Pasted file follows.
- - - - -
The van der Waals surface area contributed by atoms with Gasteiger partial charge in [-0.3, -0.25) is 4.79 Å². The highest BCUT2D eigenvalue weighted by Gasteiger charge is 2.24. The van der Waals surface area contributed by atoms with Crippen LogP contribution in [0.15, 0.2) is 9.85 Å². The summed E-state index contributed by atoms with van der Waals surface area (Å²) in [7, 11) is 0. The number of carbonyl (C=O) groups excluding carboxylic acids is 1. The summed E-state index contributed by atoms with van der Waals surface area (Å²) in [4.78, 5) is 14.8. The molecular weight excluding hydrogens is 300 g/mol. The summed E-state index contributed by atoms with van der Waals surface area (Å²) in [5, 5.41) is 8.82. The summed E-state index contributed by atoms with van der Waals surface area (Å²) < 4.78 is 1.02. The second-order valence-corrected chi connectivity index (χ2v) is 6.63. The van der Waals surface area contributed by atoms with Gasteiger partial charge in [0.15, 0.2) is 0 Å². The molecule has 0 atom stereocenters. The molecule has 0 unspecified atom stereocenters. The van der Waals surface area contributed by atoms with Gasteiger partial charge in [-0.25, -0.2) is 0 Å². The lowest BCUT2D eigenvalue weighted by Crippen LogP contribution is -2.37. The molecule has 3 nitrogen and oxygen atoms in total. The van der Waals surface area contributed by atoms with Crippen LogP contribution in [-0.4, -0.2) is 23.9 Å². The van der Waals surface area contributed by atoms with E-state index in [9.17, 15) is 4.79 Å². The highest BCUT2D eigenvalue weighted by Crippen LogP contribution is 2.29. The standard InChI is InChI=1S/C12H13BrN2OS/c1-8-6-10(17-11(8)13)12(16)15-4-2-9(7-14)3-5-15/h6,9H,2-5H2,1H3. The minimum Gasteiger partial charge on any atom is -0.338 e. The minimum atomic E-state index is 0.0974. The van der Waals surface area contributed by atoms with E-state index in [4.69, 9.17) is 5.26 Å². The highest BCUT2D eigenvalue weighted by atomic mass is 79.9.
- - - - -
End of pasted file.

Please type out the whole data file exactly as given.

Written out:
The van der Waals surface area contributed by atoms with Gasteiger partial charge in [-0.3, -0.25) is 4.79 Å². The highest BCUT2D eigenvalue weighted by Gasteiger charge is 2.24. The van der Waals surface area contributed by atoms with Crippen LogP contribution in [0.15, 0.2) is 9.85 Å². The summed E-state index contributed by atoms with van der Waals surface area (Å²) in [7, 11) is 0. The number of carbonyl (C=O) groups excluding carboxylic acids is 1. The summed E-state index contributed by atoms with van der Waals surface area (Å²) in [4.78, 5) is 14.8. The molecular weight excluding hydrogens is 300 g/mol. The summed E-state index contributed by atoms with van der Waals surface area (Å²) in [5, 5.41) is 8.82. The summed E-state index contributed by atoms with van der Waals surface area (Å²) < 4.78 is 1.02. The second-order valence-corrected chi connectivity index (χ2v) is 6.63. The van der Waals surface area contributed by atoms with Gasteiger partial charge in [0.15, 0.2) is 0 Å². The molecule has 0 atom stereocenters. The molecule has 0 unspecified atom stereocenters. The van der Waals surface area contributed by atoms with Gasteiger partial charge in [-0.25, -0.2) is 0 Å². The lowest BCUT2D eigenvalue weighted by Crippen LogP contribution is -2.37. The molecule has 3 nitrogen and oxygen atoms in total. The van der Waals surface area contributed by atoms with Crippen LogP contribution in [-0.4, -0.2) is 23.9 Å². The van der Waals surface area contributed by atoms with E-state index in [9.17, 15) is 4.79 Å². The highest BCUT2D eigenvalue weighted by Crippen LogP contribution is 2.29. The standard InChI is InChI=1S/C12H13BrN2OS/c1-8-6-10(17-11(8)13)12(16)15-4-2-9(7-14)3-5-15/h6,9H,2-5H2,1H3. The minimum Gasteiger partial charge on any atom is -0.338 e. The minimum atomic E-state index is 0.0974. The van der Waals surface area contributed by atoms with E-state index in [4.69, 9.17) is 5.26 Å². The highest BCUT2D eigenvalue weighted by atomic mass is 79.9.